In August 2015, North America’s most comprehensive international contemporary art fair - Art Basel - announced the appointment of Noah Horowitz to the new position of Director of The Americas. The news regarding the appointment of the Armory director to take over the leadership of Art Basel Miami, less than six months prior to its next edition, stirred up the already restless art scene. Noah Horowitz talks with Artdependence Magazine about his own preferences in art, the sources for his inspirations, and the art market’s adaptation to change.
"I would define good art as art that shakes our comfort zone and challenges us to ask questions about existing positions and our own perspectives." - interview with Noah Horowitz, Art Basel’s Director for The Americas.
In August 2015, North America’s most comprehensive international contemporary art fair - Art Basel - announced the appointment of Noah Horowitz to the new position of Director of The Americas. The news regarding the appointment of the Armory director to take over the leadership of Art Basel Miami, less than six months prior to its next edition, stirred up the already restless art scene.
Art Basel’s show in Miami Beach takes place in the Miami Beach Convention Centre, December 3-6, and is expecting to host 267 leading international galleries from 32 countries across North and South America, Europe, Asia, and Africa. Founded in 1970 by three Basel gallerists (Trudi Bruckner, Balz Hilt, and Ernst Beveler), Art Basel instantly filled the empty niche connecting collectors and art dealers, and since then has maintained a leading position in the global art market. In 2002, Art Basel launched in Miami Beach with the simple intention of conquering a promising and challenging new market. The purpose of Art Basel’s new position, Director of The Americas, is to unite countries across the two continents, expanding and strengthening contacts with galleries as well as collectors all the way from Toronto to São Paolo.
Before assuming his new role, Noah Horowitz acted as director for The Armory Show in New York since 2011, having also directed the first edition of the notoriously known online VIP Art Fair prior to that. Looking back on Noah’s Armory Show in 2012, we can see that as a director he introduced several major innovations to the fair’s structure - placing an emphasis on adopting a boutique model, favouring highly focused artist representation, reducing the number of participants, and working towards making the fair’s spacious configuration easier to navigate. What we can expect of Noah’s directing this year can only be judged upon visiting Art Basel Miami. At this moment we can only say that, by maintaining the same number of galleries as last year, Art Basel Miami is thus far keeping its pace.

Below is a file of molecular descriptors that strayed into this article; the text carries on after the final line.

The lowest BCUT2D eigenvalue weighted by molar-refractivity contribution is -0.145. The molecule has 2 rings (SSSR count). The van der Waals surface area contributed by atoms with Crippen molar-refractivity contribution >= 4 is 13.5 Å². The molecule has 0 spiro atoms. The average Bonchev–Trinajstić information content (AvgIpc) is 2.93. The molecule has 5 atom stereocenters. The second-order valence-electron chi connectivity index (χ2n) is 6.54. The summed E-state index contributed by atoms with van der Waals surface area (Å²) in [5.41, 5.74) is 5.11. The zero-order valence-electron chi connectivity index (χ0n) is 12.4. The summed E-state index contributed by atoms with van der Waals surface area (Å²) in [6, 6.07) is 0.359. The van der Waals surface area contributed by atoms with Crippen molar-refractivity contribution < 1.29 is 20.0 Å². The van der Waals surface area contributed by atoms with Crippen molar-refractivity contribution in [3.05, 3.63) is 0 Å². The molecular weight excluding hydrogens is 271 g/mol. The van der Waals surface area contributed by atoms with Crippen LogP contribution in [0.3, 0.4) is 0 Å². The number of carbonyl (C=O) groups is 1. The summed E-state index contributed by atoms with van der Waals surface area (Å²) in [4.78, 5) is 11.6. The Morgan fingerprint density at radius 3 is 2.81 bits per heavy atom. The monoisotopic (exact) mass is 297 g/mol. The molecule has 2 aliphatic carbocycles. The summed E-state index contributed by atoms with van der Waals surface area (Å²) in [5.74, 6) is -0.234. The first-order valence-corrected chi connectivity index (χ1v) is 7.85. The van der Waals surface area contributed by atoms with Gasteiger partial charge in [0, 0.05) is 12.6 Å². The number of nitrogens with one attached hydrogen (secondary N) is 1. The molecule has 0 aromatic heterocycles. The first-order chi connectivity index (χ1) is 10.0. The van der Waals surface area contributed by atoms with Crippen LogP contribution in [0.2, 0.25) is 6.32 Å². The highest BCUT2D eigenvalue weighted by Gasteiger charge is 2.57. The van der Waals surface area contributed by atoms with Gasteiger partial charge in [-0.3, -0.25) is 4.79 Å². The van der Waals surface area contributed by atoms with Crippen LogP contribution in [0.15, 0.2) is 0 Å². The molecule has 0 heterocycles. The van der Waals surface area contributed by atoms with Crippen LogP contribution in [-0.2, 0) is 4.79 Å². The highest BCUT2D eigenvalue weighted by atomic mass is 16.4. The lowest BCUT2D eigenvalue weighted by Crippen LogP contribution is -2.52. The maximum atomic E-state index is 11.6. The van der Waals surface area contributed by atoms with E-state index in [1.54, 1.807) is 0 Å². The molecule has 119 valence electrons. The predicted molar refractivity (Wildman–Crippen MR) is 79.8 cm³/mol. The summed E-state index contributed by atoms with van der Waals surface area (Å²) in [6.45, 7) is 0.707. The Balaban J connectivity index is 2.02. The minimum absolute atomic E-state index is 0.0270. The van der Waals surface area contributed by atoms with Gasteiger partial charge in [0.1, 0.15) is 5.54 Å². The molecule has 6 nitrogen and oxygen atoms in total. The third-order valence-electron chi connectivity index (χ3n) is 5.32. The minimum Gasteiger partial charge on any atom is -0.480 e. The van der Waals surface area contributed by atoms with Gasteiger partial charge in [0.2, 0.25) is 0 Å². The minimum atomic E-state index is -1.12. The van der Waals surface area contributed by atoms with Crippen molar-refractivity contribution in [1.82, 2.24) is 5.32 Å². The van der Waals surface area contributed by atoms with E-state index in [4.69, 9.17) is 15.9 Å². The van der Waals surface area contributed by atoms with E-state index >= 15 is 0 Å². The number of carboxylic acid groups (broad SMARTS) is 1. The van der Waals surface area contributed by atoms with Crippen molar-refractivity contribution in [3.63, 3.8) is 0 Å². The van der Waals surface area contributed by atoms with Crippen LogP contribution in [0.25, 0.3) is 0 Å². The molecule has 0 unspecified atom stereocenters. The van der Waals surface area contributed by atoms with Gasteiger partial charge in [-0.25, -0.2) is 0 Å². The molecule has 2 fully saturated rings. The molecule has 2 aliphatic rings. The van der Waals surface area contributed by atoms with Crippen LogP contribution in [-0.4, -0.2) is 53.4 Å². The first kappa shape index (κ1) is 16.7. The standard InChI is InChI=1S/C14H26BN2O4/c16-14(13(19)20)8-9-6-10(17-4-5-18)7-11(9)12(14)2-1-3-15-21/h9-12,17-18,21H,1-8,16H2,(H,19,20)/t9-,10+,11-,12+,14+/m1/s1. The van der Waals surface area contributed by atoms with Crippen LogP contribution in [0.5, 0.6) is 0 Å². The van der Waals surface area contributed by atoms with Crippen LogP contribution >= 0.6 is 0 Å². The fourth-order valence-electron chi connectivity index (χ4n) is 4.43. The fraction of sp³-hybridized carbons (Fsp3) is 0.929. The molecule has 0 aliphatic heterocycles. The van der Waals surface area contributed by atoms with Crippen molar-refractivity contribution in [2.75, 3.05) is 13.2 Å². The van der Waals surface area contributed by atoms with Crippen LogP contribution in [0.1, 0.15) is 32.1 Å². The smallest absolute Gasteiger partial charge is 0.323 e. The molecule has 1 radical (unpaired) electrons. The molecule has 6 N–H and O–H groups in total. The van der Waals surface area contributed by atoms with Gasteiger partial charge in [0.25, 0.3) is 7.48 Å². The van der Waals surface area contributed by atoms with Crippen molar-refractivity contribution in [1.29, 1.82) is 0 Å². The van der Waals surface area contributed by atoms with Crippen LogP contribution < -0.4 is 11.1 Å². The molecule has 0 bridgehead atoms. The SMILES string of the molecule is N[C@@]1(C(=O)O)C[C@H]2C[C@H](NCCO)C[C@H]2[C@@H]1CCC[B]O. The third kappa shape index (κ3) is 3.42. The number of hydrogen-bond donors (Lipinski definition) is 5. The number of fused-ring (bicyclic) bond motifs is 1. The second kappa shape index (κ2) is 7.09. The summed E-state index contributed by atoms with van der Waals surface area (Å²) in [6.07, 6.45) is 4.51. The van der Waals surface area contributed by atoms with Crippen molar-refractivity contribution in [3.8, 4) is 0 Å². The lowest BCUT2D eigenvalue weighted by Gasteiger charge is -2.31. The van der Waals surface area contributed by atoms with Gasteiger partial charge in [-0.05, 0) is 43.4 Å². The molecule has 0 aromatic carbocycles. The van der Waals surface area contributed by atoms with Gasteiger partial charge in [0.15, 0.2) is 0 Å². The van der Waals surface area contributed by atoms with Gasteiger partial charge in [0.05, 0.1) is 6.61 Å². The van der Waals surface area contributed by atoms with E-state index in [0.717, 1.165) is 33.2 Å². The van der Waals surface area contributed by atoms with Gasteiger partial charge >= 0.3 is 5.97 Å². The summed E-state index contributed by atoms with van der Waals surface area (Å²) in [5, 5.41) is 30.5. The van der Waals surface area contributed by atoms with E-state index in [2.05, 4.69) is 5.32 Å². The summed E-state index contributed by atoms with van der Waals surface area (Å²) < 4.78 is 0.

Noah Horowitz talks with Artdependence Magazine about his own preferences in art, the sources for his inspirations, and the art market’s adaptation to change.
Artdependence Magazine: As an art historian, what time period do you find the most interesting?
Noah Horowitz: I have long been fascinated by the conceptual turn in the 60s and 70s — essentially the shift away from painting and sculpture as the default mediums for art making towards the foundation of a truly multi-disciplinary practice anchored around the notion of art as an idea. This is particularly interesting nowadays, as that first generation of early conceptual art has had an enormous influence on so many younger artists that are currently practicing. From the ideas of relational aesthetics to contemporary questions around art migrating to or interacting with the Internet, much of this is linked at some level to these earlier preoccupations with de-centered authorship and a fundamental questioning of how we encounter objects and the world around us. Coming up this year in Art Basel in Miami Beach, Cristin Tierney Gallery will present a great example of such groundbreaking historical work that has had a huge impact on a younger generation of artists, with Peter Campus' early experimental videos from the 1970s. This will be presented in Survey, a sector of the fair dedicated to carefully researched and salient historical projects.
Tomás Saraceno. One Module Cloud with Interior Net, 2015. Tanya Bonakdar Gallery. Courtesy the artist and the gallery
Hank Willis Thomas. Ernest and Ruth, 2015. Jack Shainman Gallery. Courtesy the artist and the gallery
Ursula von Rydingsvard. Bent Lace, 2014. Galerie Lelong. Courtesy the artist and the gallery
Tony Tasset. Deer, 2015. Kavi Gupta. Courtesy the artist and the gallery
Kris Martin. Altar, 2014. Sies + Höke. Courtesy the artist and the gallery
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Portrait of Noah Horowitz, Director Americas, Art Basel © Art Basel
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